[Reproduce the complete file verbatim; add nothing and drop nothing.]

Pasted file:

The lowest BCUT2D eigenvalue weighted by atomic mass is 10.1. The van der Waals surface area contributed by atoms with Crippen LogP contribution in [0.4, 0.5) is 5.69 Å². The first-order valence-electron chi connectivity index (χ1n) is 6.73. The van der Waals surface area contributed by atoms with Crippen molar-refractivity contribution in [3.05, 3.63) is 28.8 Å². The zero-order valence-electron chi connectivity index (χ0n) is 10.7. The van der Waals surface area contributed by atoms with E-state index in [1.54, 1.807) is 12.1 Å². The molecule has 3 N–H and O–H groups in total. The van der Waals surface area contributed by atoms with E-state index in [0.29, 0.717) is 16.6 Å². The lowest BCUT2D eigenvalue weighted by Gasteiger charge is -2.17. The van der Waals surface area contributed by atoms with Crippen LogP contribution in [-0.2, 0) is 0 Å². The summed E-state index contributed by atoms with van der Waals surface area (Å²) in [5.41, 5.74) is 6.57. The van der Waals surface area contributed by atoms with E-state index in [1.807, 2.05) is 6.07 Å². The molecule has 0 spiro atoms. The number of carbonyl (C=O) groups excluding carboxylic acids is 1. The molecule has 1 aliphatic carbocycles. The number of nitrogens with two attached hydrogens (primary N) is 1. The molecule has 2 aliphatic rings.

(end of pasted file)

The lowest BCUT2D eigenvalue weighted by atomic mass is 10.1. The van der Waals surface area contributed by atoms with Crippen LogP contribution in [0.4, 0.5) is 5.69 Å². The first-order valence-electron chi connectivity index (χ1n) is 6.73. The van der Waals surface area contributed by atoms with Crippen molar-refractivity contribution in [3.05, 3.63) is 28.8 Å². The zero-order valence-electron chi connectivity index (χ0n) is 10.7. The van der Waals surface area contributed by atoms with E-state index in [1.54, 1.807) is 12.1 Å². The molecule has 3 N–H and O–H groups in total. The van der Waals surface area contributed by atoms with E-state index in [0.29, 0.717) is 16.6 Å². The lowest BCUT2D eigenvalue weighted by Gasteiger charge is -2.17. The van der Waals surface area contributed by atoms with Crippen LogP contribution in [-0.2, 0) is 0 Å². The summed E-state index contributed by atoms with van der Waals surface area (Å²) in [5.41, 5.74) is 6.57. The van der Waals surface area contributed by atoms with E-state index in [1.807, 2.05) is 6.07 Å². The molecule has 0 spiro atoms. The number of carbonyl (C=O) groups excluding carboxylic acids is 1. The molecule has 1 aliphatic carbocycles. The number of nitrogens with two attached hydrogens (primary N) is 1. The molecule has 2 aliphatic rings.